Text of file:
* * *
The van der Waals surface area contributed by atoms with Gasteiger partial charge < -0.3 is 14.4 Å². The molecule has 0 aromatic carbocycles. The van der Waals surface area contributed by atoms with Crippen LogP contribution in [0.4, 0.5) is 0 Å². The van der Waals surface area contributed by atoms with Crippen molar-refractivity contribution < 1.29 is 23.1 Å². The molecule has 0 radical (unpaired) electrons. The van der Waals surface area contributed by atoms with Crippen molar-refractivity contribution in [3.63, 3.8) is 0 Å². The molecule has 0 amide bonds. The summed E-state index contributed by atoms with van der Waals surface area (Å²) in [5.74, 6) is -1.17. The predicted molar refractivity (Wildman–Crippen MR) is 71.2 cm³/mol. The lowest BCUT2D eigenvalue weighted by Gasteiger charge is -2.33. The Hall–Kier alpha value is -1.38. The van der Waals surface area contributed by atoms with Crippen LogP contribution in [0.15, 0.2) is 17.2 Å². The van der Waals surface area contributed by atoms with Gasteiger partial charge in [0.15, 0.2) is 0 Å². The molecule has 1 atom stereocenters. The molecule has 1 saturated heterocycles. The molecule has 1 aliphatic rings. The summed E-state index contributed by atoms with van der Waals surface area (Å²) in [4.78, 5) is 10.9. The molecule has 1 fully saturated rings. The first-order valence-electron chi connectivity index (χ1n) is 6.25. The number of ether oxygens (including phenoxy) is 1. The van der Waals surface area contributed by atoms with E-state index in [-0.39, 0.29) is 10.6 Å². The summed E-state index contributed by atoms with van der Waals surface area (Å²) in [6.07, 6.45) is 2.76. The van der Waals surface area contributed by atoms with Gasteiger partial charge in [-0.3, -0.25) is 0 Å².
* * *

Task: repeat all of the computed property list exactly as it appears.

The van der Waals surface area contributed by atoms with Gasteiger partial charge < -0.3 is 14.4 Å². The molecule has 0 aromatic carbocycles. The van der Waals surface area contributed by atoms with Crippen LogP contribution in [0.4, 0.5) is 0 Å². The van der Waals surface area contributed by atoms with Crippen molar-refractivity contribution < 1.29 is 23.1 Å². The molecule has 0 radical (unpaired) electrons. The van der Waals surface area contributed by atoms with Crippen molar-refractivity contribution in [3.63, 3.8) is 0 Å². The molecule has 0 amide bonds. The summed E-state index contributed by atoms with van der Waals surface area (Å²) in [5.74, 6) is -1.17. The predicted molar refractivity (Wildman–Crippen MR) is 71.2 cm³/mol. The lowest BCUT2D eigenvalue weighted by Gasteiger charge is -2.33. The Hall–Kier alpha value is -1.38. The van der Waals surface area contributed by atoms with Crippen LogP contribution in [0.15, 0.2) is 17.2 Å². The van der Waals surface area contributed by atoms with Gasteiger partial charge in [0.15, 0.2) is 0 Å². The molecule has 1 atom stereocenters. The molecule has 1 saturated heterocycles. The molecule has 1 aliphatic rings. The summed E-state index contributed by atoms with van der Waals surface area (Å²) in [4.78, 5) is 10.9. The molecule has 1 fully saturated rings. The first-order valence-electron chi connectivity index (χ1n) is 6.25. The number of ether oxygens (including phenoxy) is 1. The van der Waals surface area contributed by atoms with E-state index in [-0.39, 0.29) is 10.6 Å². The summed E-state index contributed by atoms with van der Waals surface area (Å²) in [6.07, 6.45) is 2.76. The van der Waals surface area contributed by atoms with Gasteiger partial charge in [-0.3, -0.25) is 0 Å².